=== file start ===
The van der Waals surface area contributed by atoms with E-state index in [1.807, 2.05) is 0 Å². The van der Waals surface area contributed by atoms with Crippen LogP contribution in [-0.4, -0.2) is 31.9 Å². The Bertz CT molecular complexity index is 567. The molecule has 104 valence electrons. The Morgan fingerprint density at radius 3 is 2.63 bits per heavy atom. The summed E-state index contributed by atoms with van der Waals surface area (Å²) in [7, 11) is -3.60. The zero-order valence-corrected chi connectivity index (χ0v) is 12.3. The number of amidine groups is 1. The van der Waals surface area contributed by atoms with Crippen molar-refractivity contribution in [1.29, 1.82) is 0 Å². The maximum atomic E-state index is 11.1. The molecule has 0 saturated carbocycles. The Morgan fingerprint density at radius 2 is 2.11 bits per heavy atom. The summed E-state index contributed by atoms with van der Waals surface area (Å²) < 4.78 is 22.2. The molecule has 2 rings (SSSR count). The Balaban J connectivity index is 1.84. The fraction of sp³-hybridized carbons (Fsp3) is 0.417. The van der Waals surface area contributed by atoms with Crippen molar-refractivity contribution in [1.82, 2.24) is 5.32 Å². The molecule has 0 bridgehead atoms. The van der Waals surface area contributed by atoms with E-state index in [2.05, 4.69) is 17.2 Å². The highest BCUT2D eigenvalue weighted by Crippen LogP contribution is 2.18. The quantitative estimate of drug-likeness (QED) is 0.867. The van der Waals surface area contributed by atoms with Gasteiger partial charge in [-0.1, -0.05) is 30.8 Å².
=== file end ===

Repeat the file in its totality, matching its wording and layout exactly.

The van der Waals surface area contributed by atoms with E-state index in [1.807, 2.05) is 0 Å². The van der Waals surface area contributed by atoms with Crippen LogP contribution in [-0.4, -0.2) is 31.9 Å². The Bertz CT molecular complexity index is 567. The molecule has 104 valence electrons. The Morgan fingerprint density at radius 3 is 2.63 bits per heavy atom. The summed E-state index contributed by atoms with van der Waals surface area (Å²) in [7, 11) is -3.60. The zero-order valence-corrected chi connectivity index (χ0v) is 12.3. The number of amidine groups is 1. The van der Waals surface area contributed by atoms with Crippen molar-refractivity contribution in [1.29, 1.82) is 0 Å². The maximum atomic E-state index is 11.1. The molecule has 0 saturated carbocycles. The Morgan fingerprint density at radius 2 is 2.11 bits per heavy atom. The summed E-state index contributed by atoms with van der Waals surface area (Å²) < 4.78 is 22.2. The molecule has 2 rings (SSSR count). The Balaban J connectivity index is 1.84. The fraction of sp³-hybridized carbons (Fsp3) is 0.417. The van der Waals surface area contributed by atoms with Crippen molar-refractivity contribution in [1.82, 2.24) is 5.32 Å². The molecule has 0 bridgehead atoms. The van der Waals surface area contributed by atoms with E-state index in [2.05, 4.69) is 17.2 Å². The highest BCUT2D eigenvalue weighted by Crippen LogP contribution is 2.18. The quantitative estimate of drug-likeness (QED) is 0.867. The van der Waals surface area contributed by atoms with Gasteiger partial charge in [-0.1, -0.05) is 30.8 Å².